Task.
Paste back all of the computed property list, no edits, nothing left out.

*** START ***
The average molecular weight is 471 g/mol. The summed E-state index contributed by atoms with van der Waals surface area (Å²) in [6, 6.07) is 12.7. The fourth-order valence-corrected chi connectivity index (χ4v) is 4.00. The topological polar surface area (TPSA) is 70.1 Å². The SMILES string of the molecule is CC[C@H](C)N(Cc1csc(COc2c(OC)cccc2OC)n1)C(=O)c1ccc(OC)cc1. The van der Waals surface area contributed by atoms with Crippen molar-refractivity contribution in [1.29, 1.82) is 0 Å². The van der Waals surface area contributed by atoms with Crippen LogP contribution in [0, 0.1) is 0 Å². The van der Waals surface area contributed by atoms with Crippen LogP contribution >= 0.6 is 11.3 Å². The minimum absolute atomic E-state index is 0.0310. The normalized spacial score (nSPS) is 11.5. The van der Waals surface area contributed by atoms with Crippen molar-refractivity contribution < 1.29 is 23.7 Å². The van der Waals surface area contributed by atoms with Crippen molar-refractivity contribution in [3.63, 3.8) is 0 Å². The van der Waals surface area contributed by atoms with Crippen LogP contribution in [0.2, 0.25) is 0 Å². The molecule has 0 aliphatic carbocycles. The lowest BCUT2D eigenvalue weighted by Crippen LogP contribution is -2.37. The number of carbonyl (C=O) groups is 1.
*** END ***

The average molecular weight is 471 g/mol. The summed E-state index contributed by atoms with van der Waals surface area (Å²) in [6, 6.07) is 12.7. The fourth-order valence-corrected chi connectivity index (χ4v) is 4.00. The topological polar surface area (TPSA) is 70.1 Å². The SMILES string of the molecule is CC[C@H](C)N(Cc1csc(COc2c(OC)cccc2OC)n1)C(=O)c1ccc(OC)cc1. The van der Waals surface area contributed by atoms with Crippen molar-refractivity contribution in [1.29, 1.82) is 0 Å². The van der Waals surface area contributed by atoms with Crippen LogP contribution in [0, 0.1) is 0 Å². The van der Waals surface area contributed by atoms with Crippen LogP contribution >= 0.6 is 11.3 Å². The minimum absolute atomic E-state index is 0.0310. The normalized spacial score (nSPS) is 11.5. The van der Waals surface area contributed by atoms with Crippen molar-refractivity contribution < 1.29 is 23.7 Å². The van der Waals surface area contributed by atoms with Crippen molar-refractivity contribution in [3.63, 3.8) is 0 Å². The van der Waals surface area contributed by atoms with Crippen LogP contribution in [0.2, 0.25) is 0 Å². The molecule has 0 aliphatic carbocycles. The lowest BCUT2D eigenvalue weighted by Crippen LogP contribution is -2.37. The number of carbonyl (C=O) groups is 1.